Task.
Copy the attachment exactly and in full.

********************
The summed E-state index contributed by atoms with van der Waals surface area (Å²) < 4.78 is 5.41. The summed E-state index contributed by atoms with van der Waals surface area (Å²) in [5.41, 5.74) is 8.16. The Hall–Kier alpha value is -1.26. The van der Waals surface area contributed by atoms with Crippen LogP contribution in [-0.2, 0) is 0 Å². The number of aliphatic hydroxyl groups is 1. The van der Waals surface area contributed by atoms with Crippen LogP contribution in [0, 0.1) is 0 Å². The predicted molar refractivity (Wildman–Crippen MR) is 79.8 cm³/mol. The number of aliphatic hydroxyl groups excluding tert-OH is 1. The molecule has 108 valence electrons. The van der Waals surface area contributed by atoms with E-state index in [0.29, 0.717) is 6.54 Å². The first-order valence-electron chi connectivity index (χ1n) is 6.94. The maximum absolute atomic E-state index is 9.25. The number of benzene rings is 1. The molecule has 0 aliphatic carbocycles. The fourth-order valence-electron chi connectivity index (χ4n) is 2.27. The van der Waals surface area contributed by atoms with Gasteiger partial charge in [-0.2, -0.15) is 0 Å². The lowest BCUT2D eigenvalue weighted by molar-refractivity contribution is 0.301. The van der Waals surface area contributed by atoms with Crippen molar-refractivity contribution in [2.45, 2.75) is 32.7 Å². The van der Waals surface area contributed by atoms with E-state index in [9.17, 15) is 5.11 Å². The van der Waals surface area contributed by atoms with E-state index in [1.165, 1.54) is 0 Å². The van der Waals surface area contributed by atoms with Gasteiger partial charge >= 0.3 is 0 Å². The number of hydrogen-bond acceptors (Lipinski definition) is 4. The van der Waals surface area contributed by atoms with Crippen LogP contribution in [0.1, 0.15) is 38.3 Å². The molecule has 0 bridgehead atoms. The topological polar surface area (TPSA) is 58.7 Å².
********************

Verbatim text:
The summed E-state index contributed by atoms with van der Waals surface area (Å²) < 4.78 is 5.41. The summed E-state index contributed by atoms with van der Waals surface area (Å²) in [5.41, 5.74) is 8.16. The Hall–Kier alpha value is -1.26. The van der Waals surface area contributed by atoms with Crippen LogP contribution in [-0.2, 0) is 0 Å². The number of aliphatic hydroxyl groups is 1. The van der Waals surface area contributed by atoms with Crippen LogP contribution in [0, 0.1) is 0 Å². The predicted molar refractivity (Wildman–Crippen MR) is 79.8 cm³/mol. The number of aliphatic hydroxyl groups excluding tert-OH is 1. The molecule has 108 valence electrons. The van der Waals surface area contributed by atoms with E-state index in [0.29, 0.717) is 6.54 Å². The first-order valence-electron chi connectivity index (χ1n) is 6.94. The maximum absolute atomic E-state index is 9.25. The number of benzene rings is 1. The molecule has 0 aliphatic carbocycles. The fourth-order valence-electron chi connectivity index (χ4n) is 2.27. The van der Waals surface area contributed by atoms with Gasteiger partial charge in [-0.2, -0.15) is 0 Å². The lowest BCUT2D eigenvalue weighted by molar-refractivity contribution is 0.301. The van der Waals surface area contributed by atoms with Crippen molar-refractivity contribution in [2.45, 2.75) is 32.7 Å². The van der Waals surface area contributed by atoms with E-state index in [9.17, 15) is 5.11 Å². The van der Waals surface area contributed by atoms with E-state index in [1.165, 1.54) is 0 Å². The van der Waals surface area contributed by atoms with Gasteiger partial charge >= 0.3 is 0 Å². The number of hydrogen-bond acceptors (Lipinski definition) is 4. The van der Waals surface area contributed by atoms with Crippen LogP contribution in [0.1, 0.15) is 38.3 Å². The molecule has 0 bridgehead atoms. The topological polar surface area (TPSA) is 58.7 Å².